Risk Appetite Returns to Europe

European investors are buying into equity funds and emerging markets, according to the latest Morningstar asset flows data

Dan Lefkovitz 28 February, 2012 | 6:21PM
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Buoyed by strong market performance, European investors turned positive on funds in January. Long term funds captured EUR 13 billion in net new assets in January 2012. Money market funds attracted EUR 9 billion. The European funds industry still has a long way to go to erase 2011’s outflow of more than EUR 120 billion, but 2012 is off to a good start.

Strong flows to money markets could be related to what is known as the ‘bed & breakfasting’ phenomenon,where French institutions withdraw capital from short-term funds in December for tax reasons, then reinvest. This would explain the outflows from BNP Paribas and Amundi’s money market funds in December and their strong inflows in January. European money market funds likely benefited, too, from a shift out of longer term Euro-denominated debt, as the Eurozone crisis drags on.

Fixed income funds attracted nearly EUR 7 billion in January, the first positive flow to the broad asset class since July 2011. A hunger for yield was evident. Just as they did in 2010 and early 2011, European investors flocked to corporate debt—especially of the high-yield variety. The three most popular Morningstar fixed income categories were EUR High Yield Bond, EUR Corporate Bond, and US High Yield Bond. Meanwhile, investors shifted out of low-yielding bond funds and those investing in longer term government paper.

In contrast to the US, where investors continue to flee stock funds, equity funds domiciled in Europe attracted more than EUR 3 billion in January, their first positive month of flows since May 2011. Clearly strong market performance is bringing some capital in off the sidelines. Debt funds certainly look riskier to Europeans than to Americans at the moment.

Other broad asset classes also reversed the negative momentum of 2011’s second half. Funds in the allocation, alternatives, and commodities groups all enjoyed modest inflows in January.

Investors Hunt for Growth, Not Always Fruitfully
Within equities, investors preferred global- and Asia-focused categories to European ones in January. Global emerging markets funds enjoyed their strongest inflows since April 2011. Aberdeen Emerging Markets was the category’s biggest winner with EUR 600 million in inflows in January. Investors seeking dedicated emerging markets exposure are making a good choice: Not only has the fund earned a 5-star Morningstar Rating for its risk-adjusted record, Morningstar fund analysts have conviction in its ability to outperform in the future, as evidenced by its Gold Morningstar Analyst Rating.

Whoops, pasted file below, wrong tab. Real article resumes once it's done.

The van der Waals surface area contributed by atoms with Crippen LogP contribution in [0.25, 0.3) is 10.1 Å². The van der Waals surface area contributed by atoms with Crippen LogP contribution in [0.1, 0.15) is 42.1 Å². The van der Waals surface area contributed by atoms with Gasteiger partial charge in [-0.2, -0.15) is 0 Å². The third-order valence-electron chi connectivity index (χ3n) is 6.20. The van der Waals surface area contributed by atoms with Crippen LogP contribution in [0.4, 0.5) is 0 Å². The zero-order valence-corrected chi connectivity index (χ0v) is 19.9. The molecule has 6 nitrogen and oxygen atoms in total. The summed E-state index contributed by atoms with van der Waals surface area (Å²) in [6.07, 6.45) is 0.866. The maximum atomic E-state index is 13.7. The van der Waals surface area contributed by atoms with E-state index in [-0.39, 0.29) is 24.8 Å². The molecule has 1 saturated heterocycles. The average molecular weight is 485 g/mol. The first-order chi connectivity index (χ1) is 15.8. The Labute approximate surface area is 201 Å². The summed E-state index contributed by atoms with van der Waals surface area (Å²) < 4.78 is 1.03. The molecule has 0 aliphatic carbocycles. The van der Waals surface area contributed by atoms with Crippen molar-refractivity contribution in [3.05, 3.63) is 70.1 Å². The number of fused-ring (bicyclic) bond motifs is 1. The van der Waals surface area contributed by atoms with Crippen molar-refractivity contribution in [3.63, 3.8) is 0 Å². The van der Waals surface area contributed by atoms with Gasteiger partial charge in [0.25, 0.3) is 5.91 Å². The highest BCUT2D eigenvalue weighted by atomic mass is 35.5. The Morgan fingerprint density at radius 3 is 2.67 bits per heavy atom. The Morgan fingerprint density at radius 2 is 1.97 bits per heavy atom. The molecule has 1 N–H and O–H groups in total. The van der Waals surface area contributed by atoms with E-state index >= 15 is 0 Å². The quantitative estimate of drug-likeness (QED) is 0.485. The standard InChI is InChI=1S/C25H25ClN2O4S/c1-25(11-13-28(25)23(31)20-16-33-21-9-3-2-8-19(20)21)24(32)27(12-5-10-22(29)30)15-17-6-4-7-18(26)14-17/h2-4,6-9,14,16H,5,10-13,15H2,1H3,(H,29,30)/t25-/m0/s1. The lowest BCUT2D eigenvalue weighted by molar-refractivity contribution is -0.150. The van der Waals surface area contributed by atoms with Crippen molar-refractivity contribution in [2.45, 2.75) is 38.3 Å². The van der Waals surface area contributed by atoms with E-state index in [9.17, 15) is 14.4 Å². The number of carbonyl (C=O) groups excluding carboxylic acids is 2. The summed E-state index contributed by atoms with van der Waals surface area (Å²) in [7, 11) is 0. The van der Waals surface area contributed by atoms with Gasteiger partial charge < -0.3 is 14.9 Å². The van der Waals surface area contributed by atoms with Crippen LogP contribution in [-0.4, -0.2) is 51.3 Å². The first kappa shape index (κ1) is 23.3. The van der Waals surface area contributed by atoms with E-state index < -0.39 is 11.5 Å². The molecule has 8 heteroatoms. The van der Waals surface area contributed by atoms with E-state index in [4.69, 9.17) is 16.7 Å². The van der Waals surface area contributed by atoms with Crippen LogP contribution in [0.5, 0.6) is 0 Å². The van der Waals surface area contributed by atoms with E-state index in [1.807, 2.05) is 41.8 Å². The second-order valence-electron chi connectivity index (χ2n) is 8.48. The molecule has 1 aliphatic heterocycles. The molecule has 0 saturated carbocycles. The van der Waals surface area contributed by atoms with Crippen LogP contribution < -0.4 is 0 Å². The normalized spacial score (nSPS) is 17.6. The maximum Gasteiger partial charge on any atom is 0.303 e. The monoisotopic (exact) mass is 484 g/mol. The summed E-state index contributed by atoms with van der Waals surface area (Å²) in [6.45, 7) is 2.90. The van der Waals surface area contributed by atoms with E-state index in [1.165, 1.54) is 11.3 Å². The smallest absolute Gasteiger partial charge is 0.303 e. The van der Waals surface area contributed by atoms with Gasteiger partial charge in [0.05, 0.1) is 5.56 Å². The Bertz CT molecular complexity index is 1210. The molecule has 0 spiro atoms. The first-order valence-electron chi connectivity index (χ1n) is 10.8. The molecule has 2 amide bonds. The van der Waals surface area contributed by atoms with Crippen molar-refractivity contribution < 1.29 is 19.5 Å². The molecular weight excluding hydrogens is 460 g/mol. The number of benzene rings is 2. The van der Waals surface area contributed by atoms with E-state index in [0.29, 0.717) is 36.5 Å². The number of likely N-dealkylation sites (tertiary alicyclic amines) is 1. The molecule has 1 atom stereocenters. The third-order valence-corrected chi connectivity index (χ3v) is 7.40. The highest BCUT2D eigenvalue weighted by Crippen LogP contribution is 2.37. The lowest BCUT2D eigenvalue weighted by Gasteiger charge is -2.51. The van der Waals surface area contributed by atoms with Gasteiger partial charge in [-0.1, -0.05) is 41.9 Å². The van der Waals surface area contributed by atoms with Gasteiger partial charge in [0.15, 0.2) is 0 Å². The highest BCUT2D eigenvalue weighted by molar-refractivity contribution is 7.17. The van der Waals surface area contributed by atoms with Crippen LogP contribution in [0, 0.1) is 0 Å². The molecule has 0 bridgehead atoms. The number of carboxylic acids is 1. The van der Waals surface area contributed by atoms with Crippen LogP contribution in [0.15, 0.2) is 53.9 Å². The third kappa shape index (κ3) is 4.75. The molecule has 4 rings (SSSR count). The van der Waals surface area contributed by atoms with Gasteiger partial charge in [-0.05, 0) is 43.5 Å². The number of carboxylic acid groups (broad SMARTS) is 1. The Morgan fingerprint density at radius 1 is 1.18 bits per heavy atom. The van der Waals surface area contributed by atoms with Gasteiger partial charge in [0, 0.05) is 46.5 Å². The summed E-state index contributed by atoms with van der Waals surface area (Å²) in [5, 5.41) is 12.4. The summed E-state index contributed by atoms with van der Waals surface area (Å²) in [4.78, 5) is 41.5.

Templeton Global Bond suffered its fifth consecutive month of outflows in January. Investors withdrew more than EUR 500 million in the month from the European version of this global mega-fund, even as manager Michael Hasenstab’s bet on Irish sovereign debt led to an impressive rebound in the fund’s performance.

Unfortunately, investors have mistimed their purchases and sales of this fund, buying in after periods of strong performance and selling during slumps. Thus, while the fund’s A Acc € share class has returned an average of 10.1% per year over the trailing five-year period to January 31, 2012, the fund’s five-year Morningstar Investor Return averaged just 5.7 % per year. (The gap between Investor Returns and Total returns was negative for all classes of this fund for which we have asset data, although the gap was highest for the A Acc € and A Acc $ shares. The average gap was 196 bps).

A Strong Month for Passive
Europe’s still fairly small universe of index funds enjoyed a strong month in January. The EUR 1.2 billion worth of inflows into index funds, including Vanguard Pacific ex-Japan Stock Index Fund, BlackRock UK Equity Tracker and Credit Suisse Switzerland Bond Index, represented the largest inflow to passive funds since January 2011.

In the US, passive funds and ETFs have been taking market share from traditional actively managed funds for some time. Passive funds account for more than 14% of assets in the traditional open-end space in the US. Vanguard, the leading manager of index funds, is America’s largest asset manager and increased its market share in 2011. On a pan-European basis, passive funds control just above 4% of traditional open-end assets.

Flows to low-priced index funds and ETFs could create downward pressure on the European fund expenses. This would be a positive for investors. Research by Morningstar and others have demonstrated that low cost funds enjoy an in-built performance advantage.

The information contained within is for educational and informational purposes ONLY. It is not intended nor should it be considered an invitation or inducement to buy or sell a security or securities noted within nor should it be viewed as a communication intended to persuade or incite you to buy or sell security or securities noted within. Any commentary provided is the opinion of the author and should not be considered a personalised recommendation. The information contained within should not be a person's sole basis for making an investment decision. Please contact your financial professional before making an investment decision.

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Dan Lefkovitz

Dan Lefkovitz  is strategist for Morningstar’s Indexes group

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